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U.S., Syria cautious on alleged chemical weapons use to avoid worsening situation


08:56, April 28, 2013

WASHINGTON/DAMASCUS, April 27 (Xinhua) -- U.S. allegations about the use of chemical weapons by the Syrian army in some areas of the Mideastern country "do not have any credibility," Syrian Information Minister Omran al-Zoubi said Friday.

Al-Zoubi's remarks came a day after the White House said the Syrian government has used chemical weapons in its conflict with the opposition forces.

"The U.S. intelligence community assesses with some degree of varying confidence that the Syrian regime has used chemical weapons on a small scale in Syria, specifically the chemical agent sarin," the White House said in a letter sent to some members of the Congress.

Observers say Washington for the first time accused the Syrian government of using chemical weapons against rebel forces, but it is not very sure about the allegation.

Both Washington and Damascus are cautious about the alleged use of chemical weapons as they want to avoid a misjudgment to prevent the situation in Syria from getting worse, observers say.


On the alleged use of chemical weapons by the Syrian army, Washington and Damascus are uncompromising with each other.

U.S. Defense Secretary Chuck Hagel, who was on a visit to Abu Dhabi, the United Arab Emirates, issued a statement on Thursday, saying he believed al-Assad's government has twice used chemical weapons on a "small scale."

He said the conclusion was made in the past 24 hours after assessment for some time, but adding that more proof was needed and that Washington was not ready to get involved in the conflict.

In response to Washington's accusation, al-Zoubi said during a visit to Moscow that the chemical weapons used by the rebels in a northern Syrian town were probably from Turkey.

He said the missile that targeted the northern town of Khan al-Assal in Aleppo province was launched from a rebel-held place, which was not far from the Turkish borders.

After Hagel's statement, U.N. Secretary-General Ban Ki-moon said the U.N. fact-finding team is "on stand-by and ready to deploy in 24-48 hours" to investigate the alleged use of chemical weapons in attacks in Syria.

Meanwhile, the Syrian government stressed that the technical team should conduct its work only at the targeted site in Khan al-Assal to investigate what it said was a chemical attack by the rebels, which killed more than 50 people and left scores of others at hospitals.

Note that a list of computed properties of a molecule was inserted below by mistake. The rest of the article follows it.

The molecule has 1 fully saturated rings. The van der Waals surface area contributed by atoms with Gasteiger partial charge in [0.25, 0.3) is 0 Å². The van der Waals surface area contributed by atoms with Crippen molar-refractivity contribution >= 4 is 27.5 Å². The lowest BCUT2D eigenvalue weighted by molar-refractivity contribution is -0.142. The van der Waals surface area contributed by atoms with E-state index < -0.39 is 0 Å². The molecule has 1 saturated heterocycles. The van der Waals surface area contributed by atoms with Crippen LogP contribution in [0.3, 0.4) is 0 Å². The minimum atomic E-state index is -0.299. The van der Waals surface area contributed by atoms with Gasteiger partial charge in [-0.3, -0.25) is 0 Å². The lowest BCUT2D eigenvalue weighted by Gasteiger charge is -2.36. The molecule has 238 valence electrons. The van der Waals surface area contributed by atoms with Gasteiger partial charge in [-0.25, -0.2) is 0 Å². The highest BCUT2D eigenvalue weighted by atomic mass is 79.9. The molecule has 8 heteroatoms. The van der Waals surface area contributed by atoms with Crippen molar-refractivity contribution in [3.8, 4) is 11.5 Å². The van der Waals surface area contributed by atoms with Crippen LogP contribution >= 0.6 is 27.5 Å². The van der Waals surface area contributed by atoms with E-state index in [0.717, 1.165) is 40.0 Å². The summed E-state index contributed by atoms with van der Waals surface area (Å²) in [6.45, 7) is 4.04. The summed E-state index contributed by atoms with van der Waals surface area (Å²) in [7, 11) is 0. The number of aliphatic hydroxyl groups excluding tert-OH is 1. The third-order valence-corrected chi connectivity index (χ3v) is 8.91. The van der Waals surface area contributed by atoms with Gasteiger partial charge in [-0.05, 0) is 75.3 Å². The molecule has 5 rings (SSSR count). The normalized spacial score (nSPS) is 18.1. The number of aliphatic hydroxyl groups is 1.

But the opposition groups in exile called on the world body not only to send a technical team but also to conduct a full investigation.


U.S. President Barack Obama has repeatedly said any use of chemical weapons would be tantamount to crossing a "red line" that could push the United States closer to military intervention in Syria.

Reiterating that stance on Friday at a White House joint press briefing with visiting Jordanian King Abdullah II, Obama called the use of chemical weapons in Syria a "game changer," but added that his administration would continue to assess the situation.

Maher Merhej, a political expert and head of the Syrian Youth Party, said Washington's allegation aims to build up pressure on Damascus to agree on any political proposal.

U.S. officials' statement also came to boost the morale of the armed rebels after they suffered heavy blows by the Syrian army, he added.

Munther Khaddam, spokesman for the oppositional National Coordination Body, also played down the U.S. claims.

"The U.S. statements about the regime's use of chemical weapons are a political card to pressure the regime," he told Xinhua.

The United States is trying to stir the chemical file as a "scarecrow" and a reminder of what happened in Iraq in 2003, Khaddam said, adding that that any military intervention would burn the entire region.

He said Washington might be willing to use this file to press both warring parties to embark on dialogue to end the crisis peacefully.

"And thus, those statements come in the context of political pressure," Khaddam said.

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